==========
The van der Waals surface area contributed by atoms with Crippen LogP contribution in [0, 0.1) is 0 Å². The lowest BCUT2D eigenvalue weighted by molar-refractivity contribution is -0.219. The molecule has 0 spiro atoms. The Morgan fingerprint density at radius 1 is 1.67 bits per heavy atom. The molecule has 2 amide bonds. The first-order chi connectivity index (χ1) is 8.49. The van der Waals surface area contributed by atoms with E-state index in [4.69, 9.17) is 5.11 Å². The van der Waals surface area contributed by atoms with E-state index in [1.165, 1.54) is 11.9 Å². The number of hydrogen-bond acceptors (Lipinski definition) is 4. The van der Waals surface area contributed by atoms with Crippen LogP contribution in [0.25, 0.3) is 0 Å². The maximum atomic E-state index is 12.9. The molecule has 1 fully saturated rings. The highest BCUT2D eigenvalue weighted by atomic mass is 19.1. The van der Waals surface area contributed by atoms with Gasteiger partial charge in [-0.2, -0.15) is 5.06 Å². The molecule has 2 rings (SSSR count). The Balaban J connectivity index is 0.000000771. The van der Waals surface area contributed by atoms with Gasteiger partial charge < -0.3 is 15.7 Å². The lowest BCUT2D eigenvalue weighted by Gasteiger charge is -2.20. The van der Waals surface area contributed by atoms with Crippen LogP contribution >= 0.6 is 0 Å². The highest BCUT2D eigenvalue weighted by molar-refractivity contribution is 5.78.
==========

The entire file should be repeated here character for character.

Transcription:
The van der Waals surface area contributed by atoms with Crippen LogP contribution in [0, 0.1) is 0 Å². The lowest BCUT2D eigenvalue weighted by molar-refractivity contribution is -0.219. The molecule has 0 spiro atoms. The Morgan fingerprint density at radius 1 is 1.67 bits per heavy atom. The molecule has 2 amide bonds. The first-order chi connectivity index (χ1) is 8.49. The van der Waals surface area contributed by atoms with E-state index in [4.69, 9.17) is 5.11 Å². The van der Waals surface area contributed by atoms with E-state index in [1.165, 1.54) is 11.9 Å². The number of hydrogen-bond acceptors (Lipinski definition) is 4. The van der Waals surface area contributed by atoms with Crippen LogP contribution in [0.25, 0.3) is 0 Å². The maximum atomic E-state index is 12.9. The molecule has 1 fully saturated rings. The highest BCUT2D eigenvalue weighted by atomic mass is 19.1. The van der Waals surface area contributed by atoms with Gasteiger partial charge in [-0.2, -0.15) is 5.06 Å². The molecule has 2 rings (SSSR count). The Balaban J connectivity index is 0.000000771. The van der Waals surface area contributed by atoms with Gasteiger partial charge < -0.3 is 15.7 Å². The lowest BCUT2D eigenvalue weighted by Gasteiger charge is -2.20. The van der Waals surface area contributed by atoms with Crippen LogP contribution >= 0.6 is 0 Å². The highest BCUT2D eigenvalue weighted by molar-refractivity contribution is 5.78.